Clipping audio is a music production problem that can ruin a great mix—especially when it comes time for mastering.

But clipping isn’t always the enemy. Sometimes you even bring it into your mix on purpose with saturation plugins!

So what exactly does clipping mean? And how can you avoid it when you need to? Can you ever bring back a signal that’s been clipped? These are common questions for beginner and intermediate producers.

If you’ve stopped by the LANDR Blog lately we’ve been taking a deep dive into distortion in music.

Today I’m breaking down its similar, but related cousin—clipping. In this article I’ll explain everything you need to know.

Let’s get started!

What is clipping?

Clipping is a destructive change to an audio signal that happens when the level is too high for the system it’s passing through.

This could mean recording the levels too hot on your audio interface or pushing your master fader into the red in your DAW.

When the signal level goes past the maximum level allowed by the system, the tops of the waveform begin to be chopped off at the limit.

In a digital system like a DAW, clipping results in harsh, unpleasant distortion that you want to avoid.

Clipping is a destructive change to an audio signal that happens when the level is too high for the system it’s passing through.

However, producers often use a softer form of clipping called saturation as a mixing tool. If you want to learn more about how this type of clipping can help your mix, we’ve got a detailed overview to help you understand.

That said, the bad type of clipping that comes from poor gain staging is almost always a negative outcome.

In fact, it’s one of the most common mix issues we see in submissions to LANDR Mastering.

How to fix clipping audio

Unfortunately, clipping is one of the few processes in digital audio that’s truly destructive.

That means that once it occurs, there’s no way back to the original signal.

There’s some advanced software out there with the ability to rebuild clipped waveforms. But the de-clipped material is never more than an educated guess at what used to be there.

The best way to fix clipping audio is to avoid it altogether. I’ll cover that more in the next section.

The best way to fix clipping audio is to avoid it altogether.

But even if you’re doing your best to avoid bad clipping, you may sometimes have to work with clipped audio.

This can happen if you ever use material that was recorded live or captured with a portable recording device like a field recorder.

You might even be tempted to use a great take you recorded that accidentally went over the limit at the loudest moment.

In these cases, audio restoration software might help you lessen the worst effects of clipped audio.

Here’s a good roundup of the options that are out there, but be warned—this plugin type requires highly advanced technology, so it’s often pretty expensive.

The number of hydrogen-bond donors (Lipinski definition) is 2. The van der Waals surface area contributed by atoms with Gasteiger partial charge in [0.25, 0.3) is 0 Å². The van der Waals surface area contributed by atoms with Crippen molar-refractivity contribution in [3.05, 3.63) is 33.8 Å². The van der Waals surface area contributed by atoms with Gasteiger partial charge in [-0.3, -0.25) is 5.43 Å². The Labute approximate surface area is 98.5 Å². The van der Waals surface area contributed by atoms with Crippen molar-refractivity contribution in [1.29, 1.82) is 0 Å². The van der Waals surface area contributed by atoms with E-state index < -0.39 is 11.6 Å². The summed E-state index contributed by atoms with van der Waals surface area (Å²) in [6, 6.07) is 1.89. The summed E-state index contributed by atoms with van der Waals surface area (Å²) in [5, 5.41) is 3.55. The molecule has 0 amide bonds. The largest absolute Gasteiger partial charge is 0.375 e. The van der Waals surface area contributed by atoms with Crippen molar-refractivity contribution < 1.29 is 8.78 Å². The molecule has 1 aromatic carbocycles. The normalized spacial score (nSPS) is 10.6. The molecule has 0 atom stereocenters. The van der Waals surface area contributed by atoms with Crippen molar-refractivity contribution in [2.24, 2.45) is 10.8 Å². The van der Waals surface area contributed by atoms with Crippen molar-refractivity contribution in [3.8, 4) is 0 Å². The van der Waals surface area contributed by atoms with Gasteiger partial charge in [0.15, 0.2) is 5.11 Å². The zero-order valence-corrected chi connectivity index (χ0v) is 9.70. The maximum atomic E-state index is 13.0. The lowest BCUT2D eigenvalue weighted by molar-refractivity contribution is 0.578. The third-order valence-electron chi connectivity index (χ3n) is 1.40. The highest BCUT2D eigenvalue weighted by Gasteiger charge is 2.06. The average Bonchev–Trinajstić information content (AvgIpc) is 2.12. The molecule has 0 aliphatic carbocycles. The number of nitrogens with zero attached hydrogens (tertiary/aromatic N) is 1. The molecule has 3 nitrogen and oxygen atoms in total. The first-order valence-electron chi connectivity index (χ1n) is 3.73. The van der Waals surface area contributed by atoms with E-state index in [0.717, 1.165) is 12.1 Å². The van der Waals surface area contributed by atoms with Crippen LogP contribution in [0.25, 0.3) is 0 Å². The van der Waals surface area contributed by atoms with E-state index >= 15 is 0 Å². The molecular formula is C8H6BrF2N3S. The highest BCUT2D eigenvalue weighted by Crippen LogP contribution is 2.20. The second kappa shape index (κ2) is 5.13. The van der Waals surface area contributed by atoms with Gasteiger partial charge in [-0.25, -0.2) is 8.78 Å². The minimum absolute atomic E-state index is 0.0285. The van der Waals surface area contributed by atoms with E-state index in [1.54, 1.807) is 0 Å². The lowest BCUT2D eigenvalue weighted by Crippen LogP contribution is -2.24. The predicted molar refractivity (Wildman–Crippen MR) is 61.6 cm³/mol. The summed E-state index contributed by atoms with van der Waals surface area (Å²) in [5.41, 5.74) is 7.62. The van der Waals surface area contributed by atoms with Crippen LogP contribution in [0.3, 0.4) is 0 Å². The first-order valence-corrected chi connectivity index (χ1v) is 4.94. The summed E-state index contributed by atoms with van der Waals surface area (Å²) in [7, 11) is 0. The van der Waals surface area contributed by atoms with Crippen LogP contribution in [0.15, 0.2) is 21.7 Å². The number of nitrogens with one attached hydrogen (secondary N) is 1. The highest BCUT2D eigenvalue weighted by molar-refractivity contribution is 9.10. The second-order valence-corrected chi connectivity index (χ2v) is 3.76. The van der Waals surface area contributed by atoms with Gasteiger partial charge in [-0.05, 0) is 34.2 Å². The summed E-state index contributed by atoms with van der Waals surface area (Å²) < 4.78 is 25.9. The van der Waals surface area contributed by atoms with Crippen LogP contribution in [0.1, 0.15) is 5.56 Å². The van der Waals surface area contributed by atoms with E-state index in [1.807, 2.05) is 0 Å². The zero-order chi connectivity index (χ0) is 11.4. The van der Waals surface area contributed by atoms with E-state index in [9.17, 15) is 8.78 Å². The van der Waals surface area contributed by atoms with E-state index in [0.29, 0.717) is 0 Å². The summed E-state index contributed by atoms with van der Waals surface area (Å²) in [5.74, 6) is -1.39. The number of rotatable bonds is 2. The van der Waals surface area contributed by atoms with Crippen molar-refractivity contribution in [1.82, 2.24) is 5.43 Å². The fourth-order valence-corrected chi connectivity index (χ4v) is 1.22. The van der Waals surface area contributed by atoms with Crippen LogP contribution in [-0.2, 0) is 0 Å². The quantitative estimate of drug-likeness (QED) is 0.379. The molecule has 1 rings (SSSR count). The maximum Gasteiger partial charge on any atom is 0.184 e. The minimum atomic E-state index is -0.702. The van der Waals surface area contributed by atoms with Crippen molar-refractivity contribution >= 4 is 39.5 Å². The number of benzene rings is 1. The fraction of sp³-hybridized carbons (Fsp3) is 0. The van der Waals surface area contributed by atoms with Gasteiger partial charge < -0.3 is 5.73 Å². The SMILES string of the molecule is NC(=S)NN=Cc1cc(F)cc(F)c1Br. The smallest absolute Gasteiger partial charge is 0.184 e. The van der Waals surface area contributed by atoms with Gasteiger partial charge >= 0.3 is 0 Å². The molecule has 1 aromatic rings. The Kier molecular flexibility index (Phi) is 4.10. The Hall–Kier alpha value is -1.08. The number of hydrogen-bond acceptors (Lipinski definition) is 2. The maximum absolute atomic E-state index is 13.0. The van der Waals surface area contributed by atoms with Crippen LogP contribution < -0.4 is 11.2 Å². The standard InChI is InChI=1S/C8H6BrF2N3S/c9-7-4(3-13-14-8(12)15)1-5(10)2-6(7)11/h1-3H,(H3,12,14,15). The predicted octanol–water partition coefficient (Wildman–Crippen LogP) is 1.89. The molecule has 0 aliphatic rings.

Luckily, you won’t have to bother with that if you take steps to fix the problem before it occurs!

How to avoid clipping

The best way to avoid clipping is to make sure your signal levels have plenty of room before the limit as you work.

This practice is called gain staging and it’s the key to keeping good headroom throughout your workflow.


These terms have their own related meanings, so check back into our in-depth guide for the full breakdown.

But at the simplest level, you just need to learn your audio meters and keep an eye on them as you go.

If you need a refresher on how to read meters to see the signal level, here’s our guide.

If you already know how they work, you can use a rule of thumb—aim to have the peaks of your signals hitting around -9 dBFS and the body of the signal hovering around -18 dBFS.

Once all your audio is captured in your DAW, the most important place to avoid clipping is on export.

Keep that in mind as you record with your interface, apply plugins and mix tracks in your DAW. If you do it right you won’t have to trim your faders drastically at the end of your mix to export a file that doesn’t clip.

While we’re on the subject, once all your audio is captured in your DAW, the most important place to avoid clipping is on export.

The reason why has to do with the way your DAW’s mixer handles the math that combines your signals together.

Once the file leaves your DAW, clipping can show up even if you didn’t necessarily hear it in the project.

That’s why dealing with the possibility of clipping should be high on your pre-mastering checklist.

As you prepare your audio for mastering, you can address clipping by making changes to the master fader, bringing down individual track faders, or fixing gain issues with plugins.

Make sure you’re following the -9 dBFS/-18 dBFS guideline and you’ll have plenty of headroom left for mastering.

Turn it down right

Clipping is an easy problem to deal with once you understand why it’s an issue.

But that doesn’t mean it can’t wreak havoc on your mix. A clipped, distorted mix is a recipe for bad sound in mastering.

Luckily, the info in this guide will make sure you never have to worry about making that mistake again.

Now that you have the basics down, get back to your DAW and keep creating.

Audio LANDR